- Soviet Propaganda Posters Spread the Communist Message in a Very Direct Way
- Popular Cartography: Your Favourite Pop Titles Charted on One World Map
- Interactive Guide to the Console Evolution 1972 – 2013
- Discovery of Gravitational Waves Sends Ripples Across the Universe
- Crystals from the Sky: The Intricate Beauty of Snowflakes
IKEA have a reputation for doing things differently. Their flat-pack furniture has revolutionised the way we furnish our homes, allowing all of us to have stylish design at an affordable price. But they’re not resting on their laurels. IKEA’s most recent bid to enchant their customers has been to allow children to design their products.
Have you ever wondered what it would be like if those brightly coloured drawings of monsters and unicorns parents proudly display around the house were to somehow come alive? Well, short of it becoming a plot for the next Pixar film, it’s probably not going to happen. But the next best thing is modelling those drawings in 3D and building them in soft fabric, making those enchanting drawings tangible, something a child can actually play with. The distinctive lines that kids make when drawing a monster’s mouth or the legs of a tiger are characteristic of a type of drawing we all did once, but find difficult to emulate as we get older. By allowing children to design toys for production, they are not only bringing into being young people’s dreams, but providing children with something they can relate to. Rather than sterile, clinical production line versions of teddy bears (cute as they may be), they are being presented with something vivid and unconventional, and unique in its design. The tiger’s legs are all in a row and that bat’s wings are upside down, and what’s a unicorn supposed to look like anyway? But that’s exactly what makes them so brilliant. See for yourself:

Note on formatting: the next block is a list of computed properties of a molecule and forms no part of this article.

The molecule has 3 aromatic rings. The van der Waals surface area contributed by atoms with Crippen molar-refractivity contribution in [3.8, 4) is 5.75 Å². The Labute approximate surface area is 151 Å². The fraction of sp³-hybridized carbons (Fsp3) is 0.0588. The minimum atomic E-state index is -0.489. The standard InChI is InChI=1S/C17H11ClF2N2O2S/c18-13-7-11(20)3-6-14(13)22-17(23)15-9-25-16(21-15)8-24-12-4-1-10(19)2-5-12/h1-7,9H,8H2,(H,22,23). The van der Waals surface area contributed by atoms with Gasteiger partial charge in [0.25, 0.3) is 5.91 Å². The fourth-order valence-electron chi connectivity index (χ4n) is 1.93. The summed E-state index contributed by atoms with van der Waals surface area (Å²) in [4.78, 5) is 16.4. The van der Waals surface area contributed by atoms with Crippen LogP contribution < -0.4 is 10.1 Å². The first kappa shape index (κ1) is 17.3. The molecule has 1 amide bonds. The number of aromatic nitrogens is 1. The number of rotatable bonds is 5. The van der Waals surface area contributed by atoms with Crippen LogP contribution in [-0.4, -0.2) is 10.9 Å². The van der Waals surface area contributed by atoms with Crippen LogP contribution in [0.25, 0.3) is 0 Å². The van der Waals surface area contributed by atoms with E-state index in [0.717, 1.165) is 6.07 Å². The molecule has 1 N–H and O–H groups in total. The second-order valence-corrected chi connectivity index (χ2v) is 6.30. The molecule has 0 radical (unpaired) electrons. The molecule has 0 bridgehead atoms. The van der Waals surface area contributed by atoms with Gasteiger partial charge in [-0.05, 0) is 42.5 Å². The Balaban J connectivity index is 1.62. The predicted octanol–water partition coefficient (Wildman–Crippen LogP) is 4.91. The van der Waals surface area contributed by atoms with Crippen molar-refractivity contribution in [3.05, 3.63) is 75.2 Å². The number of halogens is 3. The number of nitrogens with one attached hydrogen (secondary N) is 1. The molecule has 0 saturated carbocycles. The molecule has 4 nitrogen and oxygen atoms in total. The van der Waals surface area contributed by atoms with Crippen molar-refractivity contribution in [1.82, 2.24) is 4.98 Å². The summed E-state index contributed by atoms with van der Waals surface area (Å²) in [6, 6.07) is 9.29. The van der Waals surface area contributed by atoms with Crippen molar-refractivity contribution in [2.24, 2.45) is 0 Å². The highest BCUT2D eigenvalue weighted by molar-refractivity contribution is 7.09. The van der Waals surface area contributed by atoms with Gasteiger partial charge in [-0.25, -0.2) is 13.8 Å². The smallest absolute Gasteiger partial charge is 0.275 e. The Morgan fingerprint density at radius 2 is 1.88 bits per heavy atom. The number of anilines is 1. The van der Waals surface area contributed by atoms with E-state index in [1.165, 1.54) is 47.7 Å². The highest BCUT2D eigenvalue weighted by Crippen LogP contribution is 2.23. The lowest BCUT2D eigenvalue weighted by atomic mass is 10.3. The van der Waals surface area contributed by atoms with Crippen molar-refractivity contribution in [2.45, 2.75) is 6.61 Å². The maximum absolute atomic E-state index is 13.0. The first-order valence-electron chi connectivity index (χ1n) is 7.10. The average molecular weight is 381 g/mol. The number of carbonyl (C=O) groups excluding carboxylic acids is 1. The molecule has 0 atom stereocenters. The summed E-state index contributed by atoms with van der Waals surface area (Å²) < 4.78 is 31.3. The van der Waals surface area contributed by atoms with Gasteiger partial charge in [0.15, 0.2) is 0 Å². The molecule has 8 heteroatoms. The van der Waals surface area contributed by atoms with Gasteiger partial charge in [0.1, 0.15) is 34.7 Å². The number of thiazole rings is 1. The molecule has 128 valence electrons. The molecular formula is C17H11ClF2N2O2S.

All images courtesy of IKEA.